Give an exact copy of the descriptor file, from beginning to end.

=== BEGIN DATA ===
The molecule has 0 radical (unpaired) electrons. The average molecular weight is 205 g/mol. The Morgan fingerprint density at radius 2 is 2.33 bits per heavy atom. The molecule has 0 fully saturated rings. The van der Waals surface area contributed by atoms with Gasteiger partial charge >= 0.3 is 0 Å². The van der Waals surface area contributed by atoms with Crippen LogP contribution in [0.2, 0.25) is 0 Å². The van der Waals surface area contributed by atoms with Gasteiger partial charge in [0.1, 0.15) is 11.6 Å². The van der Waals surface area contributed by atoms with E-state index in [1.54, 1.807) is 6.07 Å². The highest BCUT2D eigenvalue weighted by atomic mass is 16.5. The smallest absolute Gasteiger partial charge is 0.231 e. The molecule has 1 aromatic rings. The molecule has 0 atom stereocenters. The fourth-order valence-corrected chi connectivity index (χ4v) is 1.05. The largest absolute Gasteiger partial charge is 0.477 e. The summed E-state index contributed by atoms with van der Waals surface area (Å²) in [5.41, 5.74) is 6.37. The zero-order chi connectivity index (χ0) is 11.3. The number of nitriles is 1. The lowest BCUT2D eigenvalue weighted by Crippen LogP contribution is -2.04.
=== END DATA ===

The molecule has 0 radical (unpaired) electrons. The average molecular weight is 205 g/mol. The Morgan fingerprint density at radius 2 is 2.33 bits per heavy atom. The molecule has 0 fully saturated rings. The van der Waals surface area contributed by atoms with Gasteiger partial charge >= 0.3 is 0 Å². The van der Waals surface area contributed by atoms with Crippen LogP contribution in [0.2, 0.25) is 0 Å². The van der Waals surface area contributed by atoms with Gasteiger partial charge in [0.1, 0.15) is 11.6 Å². The van der Waals surface area contributed by atoms with E-state index in [1.54, 1.807) is 6.07 Å². The highest BCUT2D eigenvalue weighted by atomic mass is 16.5. The smallest absolute Gasteiger partial charge is 0.231 e. The molecule has 1 aromatic rings. The molecule has 0 atom stereocenters. The fourth-order valence-corrected chi connectivity index (χ4v) is 1.05. The largest absolute Gasteiger partial charge is 0.477 e. The summed E-state index contributed by atoms with van der Waals surface area (Å²) in [5.41, 5.74) is 6.37. The zero-order chi connectivity index (χ0) is 11.3. The number of nitriles is 1. The lowest BCUT2D eigenvalue weighted by Crippen LogP contribution is -2.04.